Surname is a significant part of a person’s identity. It carries with it one’s ancestry, ethnic background, place of origin, and marital status. Traditionally, if a woman gets married, she would change her surname to her husband’s surname. A child born to married parents would also bear the father’s surname.
Under the Family Law, parents are required to immediately register their child after birth. However, with the recent changes of gender roles and as a significant effect of feminism, parents can now agree on which surname their child should be registered. Hence, the parents may agree to register the child with the mother’s surname. Because of this, it is already bizarre to find a household where parents and their child bear the same surnames.
In an event of divorce, the parent’s separation can also have a substantial impact on the surnames of the family members. In most cases involving divorce, the child continues to bear the surname bestowed to him at birth. Mother can have the option to resume using her maiden name and is unlikely to assume her new husband’s surname. Children born in the second marriage would use their father’s surname.
If the mother wants the child from a former marriage to use the surname of her new husband, the Family Court will decide based on established principles. The two most basic rules are: first, the mother should seek for father’s approval, and second, the court will decide with the presumption that it is in the best interest of the child.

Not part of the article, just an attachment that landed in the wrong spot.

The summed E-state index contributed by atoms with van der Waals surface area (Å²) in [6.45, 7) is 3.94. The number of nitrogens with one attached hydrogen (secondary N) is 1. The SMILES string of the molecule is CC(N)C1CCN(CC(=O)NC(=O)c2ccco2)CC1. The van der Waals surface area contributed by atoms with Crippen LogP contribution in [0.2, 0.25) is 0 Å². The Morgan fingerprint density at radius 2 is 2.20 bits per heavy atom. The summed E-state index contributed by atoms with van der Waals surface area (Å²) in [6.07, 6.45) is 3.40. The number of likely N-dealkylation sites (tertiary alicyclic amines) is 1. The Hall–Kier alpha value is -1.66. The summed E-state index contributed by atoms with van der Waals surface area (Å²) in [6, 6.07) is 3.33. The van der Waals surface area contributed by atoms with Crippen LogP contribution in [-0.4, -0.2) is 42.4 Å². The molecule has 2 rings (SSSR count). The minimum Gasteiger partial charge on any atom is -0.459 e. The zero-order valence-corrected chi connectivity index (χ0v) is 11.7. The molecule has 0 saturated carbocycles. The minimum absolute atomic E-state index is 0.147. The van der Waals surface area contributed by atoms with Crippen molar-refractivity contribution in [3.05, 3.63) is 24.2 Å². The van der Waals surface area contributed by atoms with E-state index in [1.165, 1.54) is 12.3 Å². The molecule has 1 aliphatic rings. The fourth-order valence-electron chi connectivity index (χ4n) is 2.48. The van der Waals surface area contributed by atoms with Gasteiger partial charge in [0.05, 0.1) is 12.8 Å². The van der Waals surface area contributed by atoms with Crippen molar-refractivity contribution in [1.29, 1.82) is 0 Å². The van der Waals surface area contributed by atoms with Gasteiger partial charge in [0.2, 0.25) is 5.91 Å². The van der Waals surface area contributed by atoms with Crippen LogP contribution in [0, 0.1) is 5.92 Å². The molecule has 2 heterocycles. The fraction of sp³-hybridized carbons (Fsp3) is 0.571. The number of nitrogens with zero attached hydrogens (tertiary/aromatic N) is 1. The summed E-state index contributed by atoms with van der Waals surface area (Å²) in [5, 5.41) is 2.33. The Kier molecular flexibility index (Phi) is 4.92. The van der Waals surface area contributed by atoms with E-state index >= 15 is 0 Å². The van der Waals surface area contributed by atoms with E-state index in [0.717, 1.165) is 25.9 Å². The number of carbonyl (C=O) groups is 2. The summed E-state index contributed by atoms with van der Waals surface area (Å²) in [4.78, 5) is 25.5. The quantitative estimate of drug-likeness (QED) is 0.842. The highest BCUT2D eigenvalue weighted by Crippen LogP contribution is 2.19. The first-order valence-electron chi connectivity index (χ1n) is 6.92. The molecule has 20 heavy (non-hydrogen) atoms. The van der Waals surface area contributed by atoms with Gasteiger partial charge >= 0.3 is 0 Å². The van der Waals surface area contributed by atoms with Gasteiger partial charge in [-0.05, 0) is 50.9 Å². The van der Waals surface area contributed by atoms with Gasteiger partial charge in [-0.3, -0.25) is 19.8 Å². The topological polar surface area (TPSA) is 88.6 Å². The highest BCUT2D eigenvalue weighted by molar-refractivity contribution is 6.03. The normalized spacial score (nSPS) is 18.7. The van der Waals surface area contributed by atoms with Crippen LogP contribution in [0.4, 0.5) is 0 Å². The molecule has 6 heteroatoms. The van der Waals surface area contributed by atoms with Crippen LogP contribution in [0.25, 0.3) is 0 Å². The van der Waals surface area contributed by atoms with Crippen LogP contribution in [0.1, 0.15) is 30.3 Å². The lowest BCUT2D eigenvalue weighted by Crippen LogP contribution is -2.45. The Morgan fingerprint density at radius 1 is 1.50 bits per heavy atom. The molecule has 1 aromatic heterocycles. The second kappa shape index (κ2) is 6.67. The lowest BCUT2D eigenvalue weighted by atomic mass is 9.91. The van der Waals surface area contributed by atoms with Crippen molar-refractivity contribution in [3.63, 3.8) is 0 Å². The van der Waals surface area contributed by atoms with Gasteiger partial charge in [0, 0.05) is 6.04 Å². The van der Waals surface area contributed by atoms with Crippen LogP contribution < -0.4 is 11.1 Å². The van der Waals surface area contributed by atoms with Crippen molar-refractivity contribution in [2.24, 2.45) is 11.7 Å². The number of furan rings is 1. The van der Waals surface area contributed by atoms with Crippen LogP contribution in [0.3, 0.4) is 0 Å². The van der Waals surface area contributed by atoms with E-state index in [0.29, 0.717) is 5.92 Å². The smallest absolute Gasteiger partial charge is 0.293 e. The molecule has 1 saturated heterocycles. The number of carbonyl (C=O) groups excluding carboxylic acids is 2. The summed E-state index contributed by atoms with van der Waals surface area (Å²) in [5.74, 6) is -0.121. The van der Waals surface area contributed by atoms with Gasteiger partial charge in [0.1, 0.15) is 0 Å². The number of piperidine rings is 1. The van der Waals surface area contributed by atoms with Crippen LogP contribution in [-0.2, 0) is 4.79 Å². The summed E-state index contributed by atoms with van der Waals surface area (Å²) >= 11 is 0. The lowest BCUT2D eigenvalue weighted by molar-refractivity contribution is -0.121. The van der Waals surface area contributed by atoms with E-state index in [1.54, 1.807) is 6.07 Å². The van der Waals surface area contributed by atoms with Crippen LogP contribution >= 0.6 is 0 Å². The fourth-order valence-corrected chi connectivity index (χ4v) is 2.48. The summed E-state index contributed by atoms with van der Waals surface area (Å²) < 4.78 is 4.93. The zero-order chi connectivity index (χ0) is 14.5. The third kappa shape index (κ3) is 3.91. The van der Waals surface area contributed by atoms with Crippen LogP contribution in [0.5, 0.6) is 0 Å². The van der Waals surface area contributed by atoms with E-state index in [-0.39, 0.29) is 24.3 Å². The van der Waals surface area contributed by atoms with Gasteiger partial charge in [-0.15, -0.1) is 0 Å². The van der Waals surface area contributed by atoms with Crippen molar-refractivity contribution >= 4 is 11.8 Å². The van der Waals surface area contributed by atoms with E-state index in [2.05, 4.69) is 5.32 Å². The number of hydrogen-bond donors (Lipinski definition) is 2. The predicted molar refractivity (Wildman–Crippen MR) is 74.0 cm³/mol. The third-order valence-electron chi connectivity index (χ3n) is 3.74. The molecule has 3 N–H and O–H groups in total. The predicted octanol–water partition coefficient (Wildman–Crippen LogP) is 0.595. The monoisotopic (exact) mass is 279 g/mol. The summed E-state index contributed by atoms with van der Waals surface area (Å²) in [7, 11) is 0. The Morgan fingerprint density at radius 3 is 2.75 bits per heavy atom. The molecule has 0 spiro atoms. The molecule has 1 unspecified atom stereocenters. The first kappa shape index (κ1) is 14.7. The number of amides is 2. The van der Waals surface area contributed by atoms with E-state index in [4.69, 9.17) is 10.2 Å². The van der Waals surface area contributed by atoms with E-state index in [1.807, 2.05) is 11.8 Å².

In changing the child’s surname after divorce of parents, the court will also see to it that some considerations are stringently met. Thus, the court may possibly grant the change of child’s surname if it has been establish that the action would be beneficiary to the child in terms of identification with its mother, step-father, and any step-siblings, father’s preference, child’s preference, or succession rights. The court may also give special consideration if the previous surname of the child induces scrutiny, confusion, and embarrassment.
Changing surnames of a child after separation or divorce is a complex matter of the Family Law. In such instance, the court is basically concern in people who take matters in their own hands. In all cases involving name change, you will need your partner’s consent or court’s approval in order to proceed. If you have some concerns, do not hesitate to consult one of our family lawyers.